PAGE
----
The purpose-driven leadership is where it starts and ends, and it is about the tone from the top. Here the board can play a crucial role in encouraging the sustainability work. They can also encourage company leaders to put a stake in the ground, which means they need to voice the ambition on where the company is heading in terms of their core business, and their overall strategy.
“As a company, you should not have a sustainability strategy, but a sustainable strategy. And if sustainability is not connected to your sales, it is not real. You need targets that are relevant to sales”– Henrik Henriksson
Henrik and Elaine shared typical issues faced by boards and stressed that sustainability needs to come into the board’s agenda.
Summary of typical issues facing boards by Elaine & Henrik
- How to increase the sustainability ambition
- How to get sustainability into strategy
- How should the board work with sustainability
- Do we have needed competence?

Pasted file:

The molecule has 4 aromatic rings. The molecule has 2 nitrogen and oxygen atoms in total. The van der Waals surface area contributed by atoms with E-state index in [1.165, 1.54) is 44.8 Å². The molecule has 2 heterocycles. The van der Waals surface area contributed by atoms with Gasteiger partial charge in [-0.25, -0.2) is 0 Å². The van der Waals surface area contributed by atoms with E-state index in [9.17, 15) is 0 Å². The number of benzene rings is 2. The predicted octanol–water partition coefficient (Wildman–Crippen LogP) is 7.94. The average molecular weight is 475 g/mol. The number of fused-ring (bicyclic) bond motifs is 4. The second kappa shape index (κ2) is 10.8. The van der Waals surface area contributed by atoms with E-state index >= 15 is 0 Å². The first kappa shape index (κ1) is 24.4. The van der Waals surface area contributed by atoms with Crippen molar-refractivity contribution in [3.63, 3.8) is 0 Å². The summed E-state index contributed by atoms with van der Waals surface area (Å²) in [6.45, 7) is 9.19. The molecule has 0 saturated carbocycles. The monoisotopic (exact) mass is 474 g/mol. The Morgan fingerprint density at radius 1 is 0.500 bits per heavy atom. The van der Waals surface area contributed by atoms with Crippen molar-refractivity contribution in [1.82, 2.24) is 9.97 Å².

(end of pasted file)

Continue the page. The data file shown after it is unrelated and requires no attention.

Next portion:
- Do we need a board committee?
- What ESG factors and how are they linked to the business model?
- Has the board linked the org goals and strategy directly to its governance focus and approach?
- What questions should boards ask the company?
- Are risk areas adequately addressed?
- Surveys and rankings – what disclosure frameworks should we consider?
Considering the growing focus on ESG, Environment, Social and Governance, that comes from both investors, customers and employees, all boards should be activating themselves on the topic of sustainability. However, boards and investors can be easily misled into a view that ESG can be reduced to a number.
“From the board perspective, ESG is not about a score, it’s more fundamental than that. You really need to do your homework”– Elaine Weidman Grunewald
Henrik pointed out that the goals and targets must be both short and medium term in order to be relevant to the business and for management to be able to be accountable for them.
“A sustainability vision can be 2030 but the targets must be 2025 and earlier. Who in management will take responsibility for 2040 or 2050 targets?”– Henrik Henriksson
Reflecting with a Malaysian and Asian perspective.
Sunita Rajakumar, Founder of the Climate Governance Initiative Malaysia, stressed that South East Asia, representing a third of global GDP, is an important part of the transition to a low-carbon economy. The region’s economic growth is fueled by coal, there are resource security challenges, and infrastructure development is resource intensive.
“Disclosure and reporting are not enough. We need to embed sustainability as part of business strategy. Boards need to work on climate governance, including executive compensation”– Sunita Rajakumar